Slurping in a noodle shop is like smiling in front of a camera; it's expected. Although the din at Rooster's House of Ramen obscures any noisy gulps, you know they're happening. They're minimized by good, loud music and conversation.
The sound levels don't matter much, as Rooster's is all about the food, which has its roots in casual Asian street fare. This is also evident in the two informal, minimalist dining areas. The menu features 15 entrees, more than half of them noodle bowls. Also available are three bahn mi (sandwiches) and three Bao (steamed buns) choices. This is my kind of menu: short.
Yet even with what some might consider limited options, it was difficult deciding what to order. We delayed selecting our entrees by starting with an appetizer of shishitos ($7). The mild peppers are fried and coated with a light, barely discernible amount of teriyaki sauce, then drizzled with lemongrass aioli, aka mayo, and sprinkled with tuna flakes. The paper-thin pieces of dried tuna are initially disconcerting because they move. Really. The flakes are added as soon as the peppers come out of the pan. The heat creates the reaction, so the flakes look like dancing fairies or minuscule windsocks - imagination required.
Not everything has an entertainment feature, but what we sampled was full of flavor and a range of textures. This is most evident in the Korean barbecue chicken steamed buns ($7). Small pieces of chicken coated with a tangy, slightly piquant sauce along with pickled carrots and cabbage fill soft, chewy fist-sized rolls. Other fillings include seitan or spicy shrimp.
I'm a bahn mi enthusiast, so I was pleased to see this on Rooster's menu. I'm also a fan of oxtail. What more could I want? Just one problem: a baguette that shatters with each bite like a thin sheet of ice. The flavor was fine, but the bread didn't do justice to the tender, herb-infused, shredded oxtail. Eventually, I cast the bread aside and scooped out the meat along with the jalapeño peppers, onion and lettuce to eat with chopsticks.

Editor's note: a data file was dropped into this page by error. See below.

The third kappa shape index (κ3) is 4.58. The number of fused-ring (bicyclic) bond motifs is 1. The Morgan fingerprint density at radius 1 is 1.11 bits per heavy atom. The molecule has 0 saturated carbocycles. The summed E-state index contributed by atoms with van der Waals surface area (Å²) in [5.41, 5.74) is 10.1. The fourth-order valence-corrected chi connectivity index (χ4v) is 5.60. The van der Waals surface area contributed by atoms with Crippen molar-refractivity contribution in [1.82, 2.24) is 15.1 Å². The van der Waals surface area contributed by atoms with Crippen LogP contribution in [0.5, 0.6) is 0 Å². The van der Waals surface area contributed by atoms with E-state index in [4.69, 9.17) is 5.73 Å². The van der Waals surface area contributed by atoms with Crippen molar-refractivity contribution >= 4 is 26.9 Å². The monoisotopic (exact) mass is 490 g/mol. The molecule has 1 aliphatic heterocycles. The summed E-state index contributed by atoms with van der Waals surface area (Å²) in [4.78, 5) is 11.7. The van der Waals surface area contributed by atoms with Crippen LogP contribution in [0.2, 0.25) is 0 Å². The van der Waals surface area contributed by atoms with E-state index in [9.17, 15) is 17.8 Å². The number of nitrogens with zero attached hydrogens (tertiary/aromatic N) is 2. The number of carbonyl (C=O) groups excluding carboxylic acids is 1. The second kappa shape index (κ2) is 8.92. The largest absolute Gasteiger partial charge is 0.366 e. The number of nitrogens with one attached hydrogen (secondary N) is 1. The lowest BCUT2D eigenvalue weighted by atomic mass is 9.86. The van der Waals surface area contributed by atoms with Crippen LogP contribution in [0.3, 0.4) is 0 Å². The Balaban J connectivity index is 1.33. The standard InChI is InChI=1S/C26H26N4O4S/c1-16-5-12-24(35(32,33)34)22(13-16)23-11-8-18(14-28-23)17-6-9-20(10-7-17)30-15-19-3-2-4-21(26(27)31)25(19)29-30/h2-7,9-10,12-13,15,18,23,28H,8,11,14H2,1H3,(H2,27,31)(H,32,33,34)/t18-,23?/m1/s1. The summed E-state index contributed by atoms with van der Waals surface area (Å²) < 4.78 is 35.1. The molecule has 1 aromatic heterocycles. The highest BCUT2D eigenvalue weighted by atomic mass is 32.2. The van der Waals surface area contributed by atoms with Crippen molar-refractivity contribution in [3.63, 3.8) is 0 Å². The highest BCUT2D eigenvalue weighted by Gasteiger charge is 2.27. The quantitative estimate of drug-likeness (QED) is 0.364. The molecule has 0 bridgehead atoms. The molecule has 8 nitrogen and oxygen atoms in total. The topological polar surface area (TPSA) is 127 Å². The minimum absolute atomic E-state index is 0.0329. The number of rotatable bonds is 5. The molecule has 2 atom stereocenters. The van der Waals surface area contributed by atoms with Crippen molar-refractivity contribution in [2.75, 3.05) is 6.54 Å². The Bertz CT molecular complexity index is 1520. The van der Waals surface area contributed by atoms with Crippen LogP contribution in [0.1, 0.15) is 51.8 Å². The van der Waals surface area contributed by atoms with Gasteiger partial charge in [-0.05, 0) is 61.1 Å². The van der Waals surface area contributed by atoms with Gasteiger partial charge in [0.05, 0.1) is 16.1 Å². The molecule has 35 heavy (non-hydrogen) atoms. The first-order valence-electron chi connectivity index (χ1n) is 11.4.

Choosing a noodle bowl was tough. Our server said she liked them all but was partial to the coconut and lime-poached shrimp ($14). We narrowed our choices to three and picked two: the pork belly ($13) and duck confit ($15).
There's always a risk that pork belly will have more fat than meat. This concern quickly vanished, as there was far more of the latter than the former. Broth, shiitake mushrooms, chunks of pork with fresh, crunchy vegetables make this, and the other bowls, an all-in-one meal that requires two sets of utensils: chopsticks and a duck spoon, also known as an Asian soup spoon. Here's where the slurpin' happens.
We skipped the soft egg with the pork belly but included it with the duck confit bowl. We also asked for rice noodles, an option to make any of the bowls gluten free. Overall, this was a delightful blend of citrus-glazed duck that didn't quite fall off the bone but was pliant, along with scallions, pickled shiitake mushrooms and sprouts.
Rooster's has a nice selection of beer on tap and cocktails. Service was exceptionally friendly, and the meal was well-paced. The noise level rose as the evening progressed, but we didn't mind.
Don't worry that the restaurant will close in 2018 when it's no longer the year of the Rooster; I suspect it's here to stay.